Stream cipher


A stream cipher that uses a cellular automaton-based pseudorandom number generator to generate a stream of 6-bit values.


The method of operation is:

The cellular automaton uses a 3D lattice of size 10\times 8\times 8 with 64 states per site. The same rule of a neighbourhood of size 3 is applied sequentially in each dimension. We use 16 different cellular automaton rules and take the sum of their outputs.

I have found that, as the dimensionality and number of states increases, a random cellular automaton rule is more likely to produce output that appears random. But random-appearing behaviour appears even for simple automata like Rule 30. More complex automata such as a one-dimensional 256-state one has been shown to pass the same number of statistical tests as the Mersenne Twister 19937 in a popular randomness test suite.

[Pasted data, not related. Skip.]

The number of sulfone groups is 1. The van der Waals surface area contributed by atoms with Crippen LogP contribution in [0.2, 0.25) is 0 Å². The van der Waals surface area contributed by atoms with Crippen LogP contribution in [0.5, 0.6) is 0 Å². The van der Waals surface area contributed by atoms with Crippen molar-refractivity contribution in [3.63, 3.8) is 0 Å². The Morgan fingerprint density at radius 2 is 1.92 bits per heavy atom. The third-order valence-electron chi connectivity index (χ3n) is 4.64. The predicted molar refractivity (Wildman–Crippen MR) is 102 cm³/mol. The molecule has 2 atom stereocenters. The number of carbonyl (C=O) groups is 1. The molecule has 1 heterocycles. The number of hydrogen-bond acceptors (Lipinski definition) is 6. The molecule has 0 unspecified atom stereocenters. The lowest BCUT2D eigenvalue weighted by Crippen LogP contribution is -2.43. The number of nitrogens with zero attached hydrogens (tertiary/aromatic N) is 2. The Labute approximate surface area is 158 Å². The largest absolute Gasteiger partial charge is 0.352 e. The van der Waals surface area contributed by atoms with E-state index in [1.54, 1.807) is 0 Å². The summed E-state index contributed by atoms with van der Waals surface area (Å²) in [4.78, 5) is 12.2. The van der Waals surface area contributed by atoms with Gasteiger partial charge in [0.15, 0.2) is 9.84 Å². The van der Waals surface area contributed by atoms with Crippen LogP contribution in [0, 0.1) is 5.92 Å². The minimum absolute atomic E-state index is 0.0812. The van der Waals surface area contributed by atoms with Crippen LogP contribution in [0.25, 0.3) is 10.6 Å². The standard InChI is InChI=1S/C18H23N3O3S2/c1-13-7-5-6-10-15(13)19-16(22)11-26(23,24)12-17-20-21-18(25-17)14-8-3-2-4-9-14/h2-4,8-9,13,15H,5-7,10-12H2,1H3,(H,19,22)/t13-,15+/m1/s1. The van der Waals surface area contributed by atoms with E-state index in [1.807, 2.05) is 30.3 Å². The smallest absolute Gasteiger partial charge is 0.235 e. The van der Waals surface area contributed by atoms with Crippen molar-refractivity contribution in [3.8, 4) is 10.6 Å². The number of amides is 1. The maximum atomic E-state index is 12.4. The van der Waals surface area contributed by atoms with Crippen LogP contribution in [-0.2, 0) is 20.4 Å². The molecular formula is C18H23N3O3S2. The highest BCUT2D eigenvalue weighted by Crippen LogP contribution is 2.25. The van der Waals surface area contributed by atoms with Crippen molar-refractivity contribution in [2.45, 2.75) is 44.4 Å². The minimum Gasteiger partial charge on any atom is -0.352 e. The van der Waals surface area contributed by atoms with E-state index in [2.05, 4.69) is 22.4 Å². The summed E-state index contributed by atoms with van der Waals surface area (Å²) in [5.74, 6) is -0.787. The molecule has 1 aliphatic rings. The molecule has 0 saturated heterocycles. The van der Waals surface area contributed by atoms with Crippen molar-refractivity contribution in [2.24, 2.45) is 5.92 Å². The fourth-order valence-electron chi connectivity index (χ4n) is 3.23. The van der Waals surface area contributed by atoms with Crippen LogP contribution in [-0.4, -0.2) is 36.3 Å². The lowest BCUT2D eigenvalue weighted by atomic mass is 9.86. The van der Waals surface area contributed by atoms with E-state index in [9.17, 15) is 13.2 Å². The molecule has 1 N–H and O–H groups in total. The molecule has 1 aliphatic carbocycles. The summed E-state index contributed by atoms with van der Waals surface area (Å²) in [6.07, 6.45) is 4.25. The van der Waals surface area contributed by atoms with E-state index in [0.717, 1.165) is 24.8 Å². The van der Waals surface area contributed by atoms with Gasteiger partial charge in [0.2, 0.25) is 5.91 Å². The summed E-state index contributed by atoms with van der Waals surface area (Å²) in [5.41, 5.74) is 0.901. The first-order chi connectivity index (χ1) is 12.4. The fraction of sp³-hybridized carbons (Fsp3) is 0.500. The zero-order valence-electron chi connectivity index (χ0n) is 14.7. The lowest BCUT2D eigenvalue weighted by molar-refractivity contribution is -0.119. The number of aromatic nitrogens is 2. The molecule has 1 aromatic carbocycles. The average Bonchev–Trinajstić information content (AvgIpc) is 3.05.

Since my random number combines 16 different streams, and operates in a manner more complex than the one-dimensional 256-state automaton described above, its output should be even more difficult to predict. There are 64^{64^3}=64^{262144} possible rules, so guessing which 16 rules are being applied is nearly impossible. The total lattice state of the cellular automaton is 64^{\text{lattice size}} = 64^{10\times 8\times 8} = 64^{640} \approx 10^{1156}, which is also huge.

So, it is difficult to predict my cellular automaton pseudorandom number generator using brute force. However, it may be the case that there are other patterns or vulnerabilities, so this should not be used for mission-critical tasks.

Also, this is really slow and, if not used correctly, is vulnerable to all stream cipher attacks.